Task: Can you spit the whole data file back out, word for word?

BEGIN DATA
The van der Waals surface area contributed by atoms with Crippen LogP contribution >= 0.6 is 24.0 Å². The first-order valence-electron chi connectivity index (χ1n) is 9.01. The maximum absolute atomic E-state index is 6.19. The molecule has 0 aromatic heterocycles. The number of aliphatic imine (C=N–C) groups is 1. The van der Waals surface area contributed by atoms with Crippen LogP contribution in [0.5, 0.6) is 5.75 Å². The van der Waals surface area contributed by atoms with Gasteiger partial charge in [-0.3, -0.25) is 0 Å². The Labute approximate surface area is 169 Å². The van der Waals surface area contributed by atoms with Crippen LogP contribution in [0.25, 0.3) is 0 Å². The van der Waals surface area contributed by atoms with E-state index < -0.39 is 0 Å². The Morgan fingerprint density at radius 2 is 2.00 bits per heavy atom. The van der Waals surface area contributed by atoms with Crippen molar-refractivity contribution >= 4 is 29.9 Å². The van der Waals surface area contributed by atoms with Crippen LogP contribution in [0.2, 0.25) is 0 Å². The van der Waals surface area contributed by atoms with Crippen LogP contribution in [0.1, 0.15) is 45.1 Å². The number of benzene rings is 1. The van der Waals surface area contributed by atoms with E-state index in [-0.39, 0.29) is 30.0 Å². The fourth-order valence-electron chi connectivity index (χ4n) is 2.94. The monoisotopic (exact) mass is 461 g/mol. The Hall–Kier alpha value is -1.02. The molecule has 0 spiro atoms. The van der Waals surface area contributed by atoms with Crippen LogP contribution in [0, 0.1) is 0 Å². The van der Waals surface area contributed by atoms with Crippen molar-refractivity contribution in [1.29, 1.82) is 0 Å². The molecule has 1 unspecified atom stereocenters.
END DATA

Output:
The van der Waals surface area contributed by atoms with Crippen LogP contribution >= 0.6 is 24.0 Å². The first-order valence-electron chi connectivity index (χ1n) is 9.01. The maximum absolute atomic E-state index is 6.19. The molecule has 0 aromatic heterocycles. The number of aliphatic imine (C=N–C) groups is 1. The van der Waals surface area contributed by atoms with Crippen LogP contribution in [0.5, 0.6) is 5.75 Å². The van der Waals surface area contributed by atoms with Gasteiger partial charge in [-0.3, -0.25) is 0 Å². The Labute approximate surface area is 169 Å². The van der Waals surface area contributed by atoms with Crippen LogP contribution in [0.25, 0.3) is 0 Å². The van der Waals surface area contributed by atoms with E-state index < -0.39 is 0 Å². The Morgan fingerprint density at radius 2 is 2.00 bits per heavy atom. The van der Waals surface area contributed by atoms with Crippen molar-refractivity contribution >= 4 is 29.9 Å². The van der Waals surface area contributed by atoms with Crippen LogP contribution in [0.2, 0.25) is 0 Å². The van der Waals surface area contributed by atoms with Crippen LogP contribution in [0.1, 0.15) is 45.1 Å². The number of benzene rings is 1. The van der Waals surface area contributed by atoms with E-state index in [-0.39, 0.29) is 30.0 Å². The fourth-order valence-electron chi connectivity index (χ4n) is 2.94. The monoisotopic (exact) mass is 461 g/mol. The Hall–Kier alpha value is -1.02. The molecule has 0 spiro atoms. The van der Waals surface area contributed by atoms with Crippen LogP contribution in [0, 0.1) is 0 Å². The van der Waals surface area contributed by atoms with Crippen molar-refractivity contribution in [1.29, 1.82) is 0 Å². The molecule has 1 unspecified atom stereocenters.